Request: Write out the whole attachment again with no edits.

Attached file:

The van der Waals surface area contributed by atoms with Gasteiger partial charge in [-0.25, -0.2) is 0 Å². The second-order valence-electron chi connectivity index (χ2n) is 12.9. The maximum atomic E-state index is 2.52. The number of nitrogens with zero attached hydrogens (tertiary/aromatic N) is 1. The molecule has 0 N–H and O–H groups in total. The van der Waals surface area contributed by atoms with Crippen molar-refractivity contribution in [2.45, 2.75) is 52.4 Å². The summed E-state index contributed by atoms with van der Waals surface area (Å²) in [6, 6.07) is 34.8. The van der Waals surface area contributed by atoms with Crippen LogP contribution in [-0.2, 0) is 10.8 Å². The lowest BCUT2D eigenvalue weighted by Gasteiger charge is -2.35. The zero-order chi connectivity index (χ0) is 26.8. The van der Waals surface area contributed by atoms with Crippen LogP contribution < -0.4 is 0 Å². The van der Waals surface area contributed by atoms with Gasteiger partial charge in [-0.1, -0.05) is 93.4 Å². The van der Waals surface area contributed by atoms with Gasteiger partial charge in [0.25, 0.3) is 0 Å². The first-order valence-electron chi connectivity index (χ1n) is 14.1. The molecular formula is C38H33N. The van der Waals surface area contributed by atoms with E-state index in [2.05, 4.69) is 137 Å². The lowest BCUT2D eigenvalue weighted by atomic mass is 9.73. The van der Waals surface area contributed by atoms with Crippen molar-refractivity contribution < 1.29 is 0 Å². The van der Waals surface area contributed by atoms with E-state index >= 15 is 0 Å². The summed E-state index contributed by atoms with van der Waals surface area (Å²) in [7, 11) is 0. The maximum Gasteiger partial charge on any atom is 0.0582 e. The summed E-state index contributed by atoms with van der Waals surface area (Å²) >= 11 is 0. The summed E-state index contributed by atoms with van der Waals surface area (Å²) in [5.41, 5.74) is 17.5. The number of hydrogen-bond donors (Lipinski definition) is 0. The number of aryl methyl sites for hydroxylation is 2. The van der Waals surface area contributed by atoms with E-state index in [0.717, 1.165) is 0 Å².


The van der Waals surface area contributed by atoms with Gasteiger partial charge in [-0.25, -0.2) is 0 Å². The second-order valence-electron chi connectivity index (χ2n) is 12.9. The maximum atomic E-state index is 2.52. The number of nitrogens with zero attached hydrogens (tertiary/aromatic N) is 1. The molecule has 0 N–H and O–H groups in total. The van der Waals surface area contributed by atoms with Crippen molar-refractivity contribution in [2.45, 2.75) is 52.4 Å². The summed E-state index contributed by atoms with van der Waals surface area (Å²) in [6, 6.07) is 34.8. The van der Waals surface area contributed by atoms with Crippen LogP contribution in [-0.2, 0) is 10.8 Å². The lowest BCUT2D eigenvalue weighted by Gasteiger charge is -2.35. The zero-order chi connectivity index (χ0) is 26.8. The van der Waals surface area contributed by atoms with Crippen LogP contribution < -0.4 is 0 Å². The van der Waals surface area contributed by atoms with Gasteiger partial charge in [-0.1, -0.05) is 93.4 Å². The van der Waals surface area contributed by atoms with Gasteiger partial charge in [0.25, 0.3) is 0 Å². The first-order valence-electron chi connectivity index (χ1n) is 14.1. The molecular formula is C38H33N. The van der Waals surface area contributed by atoms with E-state index in [2.05, 4.69) is 137 Å². The lowest BCUT2D eigenvalue weighted by atomic mass is 9.73. The van der Waals surface area contributed by atoms with Crippen molar-refractivity contribution < 1.29 is 0 Å². The van der Waals surface area contributed by atoms with E-state index >= 15 is 0 Å². The summed E-state index contributed by atoms with van der Waals surface area (Å²) in [7, 11) is 0. The maximum Gasteiger partial charge on any atom is 0.0582 e. The summed E-state index contributed by atoms with van der Waals surface area (Å²) >= 11 is 0. The summed E-state index contributed by atoms with van der Waals surface area (Å²) in [5.41, 5.74) is 17.5. The number of hydrogen-bond donors (Lipinski definition) is 0. The number of aryl methyl sites for hydroxylation is 2. The van der Waals surface area contributed by atoms with E-state index in [0.717, 1.165) is 0 Å².